Draft, Read, Revise, Edit, Repeat

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I’ve just finished the first draft of my second novel and I’m fairly pleased with the result. Now it’s off to the beta readers, then more revision, then off to my critique partners, then more revision–and repeat.

I came across this Irving quote this morning as I was putting together a handout for the parents of my young writers club members and it sang to me on more than one level. Just like a novel, life is one great, unfinished manuscript, one that we spend a lot of time trying to perfect and never quite achieve. Unlike an actual manuscript, however, we can’t so easily erase our “shitty first drafts“.

But…we can revise. We can improve. We can choose better, stronger, kinder words, and show our feelings through action instead of dialogue. We can change our actions if they don’t ring true for our character. (Or for the character we wish to be.) We can cut out those characters who don’t bring value to our story, or worse, turn it into horror or tragedy. Likewise, we can give those quirky or unassuming characters a more prominent place in our plot. Maybe we can’t delete that first draft, but we can certainly go on to write a new one.

Life is full of plot points that go nowhere, subplots that take over our main theme, heroes and villains and spunky sidekicks that jump off the page–sometimes unexpectedly. Through it all, we keep on writing our story–living one moment after another, revising when necessary.

Happy Revising!

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“Embrace the Suck”: Writing through the doubt

Moira-frustrated-computerI’ve often been told (and it’s advice I’ve passed on, myself) that if you are still long enough, you will hear God (or the Universe, or Fate, etc. etc.) speaking to you. I do believe that. Patience and calm will net you wisdom that you just cannot gleam from frenetic worrying and anxiety.

But there are also times when the Universe (or God, or Fate, etc. etc.) just ups and smacks you on the nose.

Take this morning for instance: I expressed to my husband how frustrated I was that I couldn’t translate the story in my head into coherent words on the paper for my current WIP. I was also second-guessing my finished novel, the one that I already submitted to two writing contests. I was feeling discouraged, to say the least.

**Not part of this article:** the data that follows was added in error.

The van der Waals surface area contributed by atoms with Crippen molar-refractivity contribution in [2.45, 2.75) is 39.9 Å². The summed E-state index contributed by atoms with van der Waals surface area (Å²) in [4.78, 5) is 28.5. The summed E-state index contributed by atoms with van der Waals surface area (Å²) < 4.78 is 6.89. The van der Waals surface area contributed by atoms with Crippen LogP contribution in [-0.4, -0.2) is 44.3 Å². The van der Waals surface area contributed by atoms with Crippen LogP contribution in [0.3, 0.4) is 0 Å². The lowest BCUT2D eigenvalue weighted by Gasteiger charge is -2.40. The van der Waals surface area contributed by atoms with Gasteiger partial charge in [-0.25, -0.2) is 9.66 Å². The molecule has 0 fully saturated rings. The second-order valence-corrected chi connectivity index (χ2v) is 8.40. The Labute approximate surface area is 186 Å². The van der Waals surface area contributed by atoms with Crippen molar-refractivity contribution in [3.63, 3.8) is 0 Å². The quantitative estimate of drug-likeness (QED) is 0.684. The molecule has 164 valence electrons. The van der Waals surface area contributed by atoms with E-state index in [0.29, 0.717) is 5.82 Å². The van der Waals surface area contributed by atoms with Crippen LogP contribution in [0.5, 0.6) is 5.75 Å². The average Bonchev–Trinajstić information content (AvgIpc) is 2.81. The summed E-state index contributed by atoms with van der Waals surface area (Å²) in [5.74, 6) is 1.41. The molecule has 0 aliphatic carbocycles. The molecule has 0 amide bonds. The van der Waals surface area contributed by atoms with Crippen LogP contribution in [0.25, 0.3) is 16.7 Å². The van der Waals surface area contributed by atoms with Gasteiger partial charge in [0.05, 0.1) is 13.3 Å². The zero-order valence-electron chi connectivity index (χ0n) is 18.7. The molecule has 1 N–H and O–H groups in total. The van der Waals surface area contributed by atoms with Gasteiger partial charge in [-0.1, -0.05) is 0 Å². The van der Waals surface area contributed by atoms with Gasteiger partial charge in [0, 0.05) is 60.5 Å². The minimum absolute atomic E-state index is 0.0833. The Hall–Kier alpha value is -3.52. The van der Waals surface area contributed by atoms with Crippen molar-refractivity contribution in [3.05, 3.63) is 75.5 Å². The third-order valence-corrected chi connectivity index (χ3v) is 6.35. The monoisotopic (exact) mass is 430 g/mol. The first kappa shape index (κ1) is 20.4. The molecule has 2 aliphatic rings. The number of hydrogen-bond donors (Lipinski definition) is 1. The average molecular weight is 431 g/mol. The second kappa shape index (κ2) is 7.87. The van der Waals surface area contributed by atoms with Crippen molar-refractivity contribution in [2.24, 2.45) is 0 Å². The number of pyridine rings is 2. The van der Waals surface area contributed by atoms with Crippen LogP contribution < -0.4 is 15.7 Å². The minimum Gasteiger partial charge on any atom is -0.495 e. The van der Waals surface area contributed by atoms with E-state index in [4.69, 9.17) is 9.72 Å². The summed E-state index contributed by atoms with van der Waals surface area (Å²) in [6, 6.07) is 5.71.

And then this quote of the day popped up at the top of my Gmail inbox:

“My dear friend, clear your mind of cant.”― Samuel Johnson

To be perfectly clear, Johnson was not speaking of “can’t”; he was addressing the hypocritical way in which some people speak. (Politicians often cant about family values and fiscal responsibility, but then pass bills that promote neither.)

But as I read it in my head, I changed “cant” to “can’t”, because that advice also works. The more I stress over what I can’t do, the more true that becomes. If I tell myself I can’t do something, then I won’t be able to do it. I need to clear my mind of that awful word, “can’t”. Yes, I can develop a complex personality for my character. Yes, I can create a more vivid setting. Yes, I can figure out how to plug that plot hole.

I think as writers, we all have those moments of doubt, when we believe we can’t produce something worthy of public consumption. We just have to push through it, or to put it in military parlance, “Embrace the Suck”. If making the decision to chase my dream of becoming a published author has taught me anything, it’s taught me that this field is not for the faint of heart. It’s not for those who can’t be honest with themselves, who can’t handle the hard work, who can’t see past that first ugly draft. So just clear your minds of “can’t”, my dear friends, because:

“you can, you should, and if you’re brave enough to start, you will.”Stephen King

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Is the novel half-finished or half-unfinished?

Participant-2014-Web-BannerI decided to participate in NaNoWriMo once again. Novel one has been written and I already had the outline for the second one in the series. So why not?

Why not, indeed.

Here we are halfway through November and I am on par with my wordcount. The optimistic writer in me cheers. “Yay! Halfway there!” The pessimistic writer in me moans. “Ugh. So much more to do.” Especially when you’re knee-deep in your plot and realize there’s a glaring hole you have to figure out how to plug.

But there is a beauty in NaNoWriMo, and it’s in the freedom that this challenge gives you. The freedom to suck. The freedom to stick a piece of cheap scotch tape over that plot hole and keep moving on. The freedom to just get words down on the paper. You can make sense of them later. Yes, Pessimistic Writer, there is still so much more to do. But take a cue from Optimistic Writer and embrace the fact that you are one word farther than you were yesterday. That’s how books are written. One word after another.

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